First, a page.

Money, money, money

Abba's hit single was released on 1 November 1976. The Swedish CPI stood at 69.1. Thirty years later, the index stands at 314.61, which means that, properly adjusted for inflation, the song ought to be called Money, money, money, money, money, money, money, money, money, money, money, money, money, mon.

The Rakes' frontman, Alan Donahue, sings in 2006. Photograph: Getty Images

Alex Hern is a technology reporter for the Guardian. He was formerly staff writer at the New Statesman. You should follow Alex on Twitter.

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All 27 things wrong with today’s Daily Mail front cover

Where do I even start?

Hello. Have you seen today’s Daily Mail cover? It is wrong. Very wrong. So wrong that if you have seen today’s Daily Mail cover, you no doubt immediately turned to the person nearest to you to ask: “Have you seen today’s Daily Mail cover? It is wrong.”

But just how wrong is the wrong Mail cover? Let me count the ways.

  1. Why does it say “web” and not “the web”?
  2. Perhaps they were looking on a spider’s web and to be honest that makes more sense because
  3. How does it take TWO MINUTES to use a search engine to find out that cars can kill people?
  4. Are the Mail team like your Year 8 Geography teacher, stuck in an infinite loop of typing G o o g l e . c o m into the Google search bar, the search bar that they could’ve just used to search for the thing they want?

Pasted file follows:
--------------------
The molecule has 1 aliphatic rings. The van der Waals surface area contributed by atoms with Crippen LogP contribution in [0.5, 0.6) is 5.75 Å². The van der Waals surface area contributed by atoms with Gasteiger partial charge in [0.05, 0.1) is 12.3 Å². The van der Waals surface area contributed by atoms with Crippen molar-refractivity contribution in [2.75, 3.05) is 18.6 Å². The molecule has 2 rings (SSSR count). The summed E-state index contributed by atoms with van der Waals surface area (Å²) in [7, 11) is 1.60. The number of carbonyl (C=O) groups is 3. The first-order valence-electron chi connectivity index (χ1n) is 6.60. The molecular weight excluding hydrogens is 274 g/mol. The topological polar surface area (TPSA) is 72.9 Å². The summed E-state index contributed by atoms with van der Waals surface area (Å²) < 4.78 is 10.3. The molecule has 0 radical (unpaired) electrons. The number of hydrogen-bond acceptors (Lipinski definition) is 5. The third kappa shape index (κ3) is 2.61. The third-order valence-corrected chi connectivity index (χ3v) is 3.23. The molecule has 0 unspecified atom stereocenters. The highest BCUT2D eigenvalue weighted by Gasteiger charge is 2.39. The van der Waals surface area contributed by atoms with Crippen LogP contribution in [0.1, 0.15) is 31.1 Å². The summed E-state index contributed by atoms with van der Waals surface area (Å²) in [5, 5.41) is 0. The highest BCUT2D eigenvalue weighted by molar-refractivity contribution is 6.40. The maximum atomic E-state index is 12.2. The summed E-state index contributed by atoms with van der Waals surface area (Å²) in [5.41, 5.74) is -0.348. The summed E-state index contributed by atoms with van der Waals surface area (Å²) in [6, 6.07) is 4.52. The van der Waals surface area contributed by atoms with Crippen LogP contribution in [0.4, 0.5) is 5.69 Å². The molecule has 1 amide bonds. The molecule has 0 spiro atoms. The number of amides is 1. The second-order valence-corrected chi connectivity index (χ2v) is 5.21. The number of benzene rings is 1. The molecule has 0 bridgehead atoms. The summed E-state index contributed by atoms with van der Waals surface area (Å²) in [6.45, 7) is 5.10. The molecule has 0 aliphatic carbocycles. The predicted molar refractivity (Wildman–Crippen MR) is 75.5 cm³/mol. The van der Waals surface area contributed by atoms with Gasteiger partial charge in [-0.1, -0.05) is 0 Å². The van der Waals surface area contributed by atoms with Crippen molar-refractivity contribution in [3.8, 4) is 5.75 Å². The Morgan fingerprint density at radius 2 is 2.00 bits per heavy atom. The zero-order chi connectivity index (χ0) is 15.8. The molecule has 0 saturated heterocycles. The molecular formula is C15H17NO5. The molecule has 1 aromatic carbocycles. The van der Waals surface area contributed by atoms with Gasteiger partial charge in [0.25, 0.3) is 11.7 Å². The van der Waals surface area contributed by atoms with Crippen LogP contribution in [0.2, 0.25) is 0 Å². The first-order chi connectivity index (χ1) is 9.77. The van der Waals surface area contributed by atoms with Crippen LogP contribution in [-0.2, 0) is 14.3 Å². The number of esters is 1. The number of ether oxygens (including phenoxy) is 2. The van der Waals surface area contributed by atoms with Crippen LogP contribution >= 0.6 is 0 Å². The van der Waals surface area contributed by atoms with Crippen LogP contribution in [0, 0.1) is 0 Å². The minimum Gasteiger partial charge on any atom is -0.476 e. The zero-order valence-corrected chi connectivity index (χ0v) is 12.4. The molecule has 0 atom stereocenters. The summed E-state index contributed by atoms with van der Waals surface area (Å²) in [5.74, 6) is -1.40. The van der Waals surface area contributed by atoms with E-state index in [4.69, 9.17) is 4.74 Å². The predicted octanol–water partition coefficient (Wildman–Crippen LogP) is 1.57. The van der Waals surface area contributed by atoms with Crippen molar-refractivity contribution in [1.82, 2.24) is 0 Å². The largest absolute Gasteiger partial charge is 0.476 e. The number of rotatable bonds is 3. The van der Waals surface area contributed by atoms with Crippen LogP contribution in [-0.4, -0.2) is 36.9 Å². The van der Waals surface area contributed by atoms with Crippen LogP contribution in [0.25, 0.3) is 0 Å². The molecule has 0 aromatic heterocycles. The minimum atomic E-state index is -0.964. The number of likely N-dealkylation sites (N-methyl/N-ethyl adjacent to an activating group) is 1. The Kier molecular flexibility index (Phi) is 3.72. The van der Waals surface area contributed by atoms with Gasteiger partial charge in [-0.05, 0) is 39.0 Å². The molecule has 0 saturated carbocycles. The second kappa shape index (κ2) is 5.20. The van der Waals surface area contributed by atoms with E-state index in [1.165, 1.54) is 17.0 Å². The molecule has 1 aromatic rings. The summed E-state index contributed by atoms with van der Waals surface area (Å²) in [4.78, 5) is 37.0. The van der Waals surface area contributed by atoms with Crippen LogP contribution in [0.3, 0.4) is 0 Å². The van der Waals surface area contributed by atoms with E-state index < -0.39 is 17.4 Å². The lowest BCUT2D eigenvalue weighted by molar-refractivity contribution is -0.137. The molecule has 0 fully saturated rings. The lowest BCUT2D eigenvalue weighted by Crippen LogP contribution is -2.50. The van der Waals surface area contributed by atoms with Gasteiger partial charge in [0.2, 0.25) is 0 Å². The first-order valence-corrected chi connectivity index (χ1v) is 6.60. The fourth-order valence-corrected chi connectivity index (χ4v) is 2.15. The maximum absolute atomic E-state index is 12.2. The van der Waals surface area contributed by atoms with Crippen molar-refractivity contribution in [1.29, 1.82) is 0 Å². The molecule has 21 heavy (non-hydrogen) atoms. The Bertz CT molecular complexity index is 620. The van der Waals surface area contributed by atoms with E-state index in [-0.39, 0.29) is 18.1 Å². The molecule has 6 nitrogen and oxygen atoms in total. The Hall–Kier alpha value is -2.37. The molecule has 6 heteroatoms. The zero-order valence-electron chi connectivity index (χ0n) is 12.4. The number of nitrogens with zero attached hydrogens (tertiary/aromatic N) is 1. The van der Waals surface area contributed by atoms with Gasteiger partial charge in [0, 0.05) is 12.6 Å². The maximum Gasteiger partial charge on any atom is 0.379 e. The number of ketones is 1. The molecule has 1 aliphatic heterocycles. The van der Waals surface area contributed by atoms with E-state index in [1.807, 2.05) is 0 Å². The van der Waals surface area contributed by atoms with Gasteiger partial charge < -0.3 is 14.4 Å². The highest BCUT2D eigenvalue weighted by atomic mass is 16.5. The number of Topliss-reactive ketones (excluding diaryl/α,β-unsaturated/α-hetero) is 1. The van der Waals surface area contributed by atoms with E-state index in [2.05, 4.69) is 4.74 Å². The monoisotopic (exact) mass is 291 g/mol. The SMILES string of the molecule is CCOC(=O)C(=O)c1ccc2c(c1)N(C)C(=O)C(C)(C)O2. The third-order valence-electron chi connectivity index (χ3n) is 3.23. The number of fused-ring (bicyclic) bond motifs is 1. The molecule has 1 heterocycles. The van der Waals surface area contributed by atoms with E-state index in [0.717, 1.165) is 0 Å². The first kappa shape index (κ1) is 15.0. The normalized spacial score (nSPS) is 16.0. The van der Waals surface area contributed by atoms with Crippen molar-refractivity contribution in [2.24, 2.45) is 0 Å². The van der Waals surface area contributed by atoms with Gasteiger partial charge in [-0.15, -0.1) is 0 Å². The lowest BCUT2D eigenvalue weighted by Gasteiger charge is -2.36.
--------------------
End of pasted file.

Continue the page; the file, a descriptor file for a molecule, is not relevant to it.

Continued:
5. And then when they finally typed G o o g l e . c o m, did they laboriously fill in their search term and drag the cursor to click “Search” instead of just pressing Enter?
  6. The Daily Mail just won Newspaper of the Year at the Press Awards
  7. Are the Daily Mail – Newspaper of the Year – saying that Google should be banned?
  8. If so, do they think we should ban libraries, primary education, and the written word?
  9. Sadly, we know the answer to this
  10. Google – the greatest source of information in the history of human civilisation – is not a friend to terrorists; it is a friend to teachers, doctors, students, journalists, and teenage girls who aren’t quite sure how to put a tampon in for the first time
  11. Upon first look, this cover seemed so obviously, very clearly fake
  12. Yet it’s not fake
  13. It’s real
  14. More than Google, the Mail are aiding terrorists by pointing out how to find “manuals” online
  15. While subsets of Google (most notably AdSense) can be legitimately criticised for profiting from terrorism, the Mail is specifically going at Google dot com
  16. Again, do they want to ban Google dot com?
  17. Do they want to ban cars?
  18. Do they want to ban search results about cars?
  19. Because if so, where will that one guy from primary school get his latest profile picture from?
  20. Are they suggesting we use Bing?
  21. Why are they, once again, focusing on the perpetrator instead of the victims?
  22. The Mail is 65p
  23. It is hard to believe that there is a single person alive, Mail reader or not, that can agree with this headline
  24. Three people wrote this article
  25. Three people took two minutes to find out cars can drive into people
  26. Trees had to die for this to be printed
  27. It is the front cover of the Mail

Amelia Tait is a technology and digital culture writer at the New Statesman.